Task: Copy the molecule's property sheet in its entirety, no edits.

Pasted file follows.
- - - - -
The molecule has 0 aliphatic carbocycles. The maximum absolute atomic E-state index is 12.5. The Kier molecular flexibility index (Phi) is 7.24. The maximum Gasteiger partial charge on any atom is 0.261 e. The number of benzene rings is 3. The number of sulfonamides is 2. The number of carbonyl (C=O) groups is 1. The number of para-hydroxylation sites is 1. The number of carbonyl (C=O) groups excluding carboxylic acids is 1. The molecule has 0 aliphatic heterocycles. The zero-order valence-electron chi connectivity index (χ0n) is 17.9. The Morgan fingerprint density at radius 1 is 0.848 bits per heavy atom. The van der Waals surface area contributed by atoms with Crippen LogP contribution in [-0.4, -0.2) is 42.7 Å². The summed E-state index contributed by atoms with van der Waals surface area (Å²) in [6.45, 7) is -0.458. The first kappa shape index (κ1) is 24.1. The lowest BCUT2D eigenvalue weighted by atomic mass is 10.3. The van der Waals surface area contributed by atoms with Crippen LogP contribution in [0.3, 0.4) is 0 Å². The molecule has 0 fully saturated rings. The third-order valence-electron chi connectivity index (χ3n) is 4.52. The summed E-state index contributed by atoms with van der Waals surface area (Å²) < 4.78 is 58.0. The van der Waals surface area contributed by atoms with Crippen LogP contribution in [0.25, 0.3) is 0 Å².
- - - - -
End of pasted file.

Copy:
The molecule has 0 aliphatic carbocycles. The maximum absolute atomic E-state index is 12.5. The Kier molecular flexibility index (Phi) is 7.24. The maximum Gasteiger partial charge on any atom is 0.261 e. The number of benzene rings is 3. The number of sulfonamides is 2. The number of carbonyl (C=O) groups is 1. The number of para-hydroxylation sites is 1. The number of carbonyl (C=O) groups excluding carboxylic acids is 1. The molecule has 0 aliphatic heterocycles. The zero-order valence-electron chi connectivity index (χ0n) is 17.9. The Morgan fingerprint density at radius 1 is 0.848 bits per heavy atom. The van der Waals surface area contributed by atoms with Crippen LogP contribution in [-0.4, -0.2) is 42.7 Å². The summed E-state index contributed by atoms with van der Waals surface area (Å²) in [6.45, 7) is -0.458. The first kappa shape index (κ1) is 24.1. The lowest BCUT2D eigenvalue weighted by atomic mass is 10.3. The van der Waals surface area contributed by atoms with Crippen LogP contribution in [0.3, 0.4) is 0 Å². The molecule has 0 fully saturated rings. The third-order valence-electron chi connectivity index (χ3n) is 4.52. The summed E-state index contributed by atoms with van der Waals surface area (Å²) < 4.78 is 58.0. The van der Waals surface area contributed by atoms with Crippen LogP contribution in [0.25, 0.3) is 0 Å².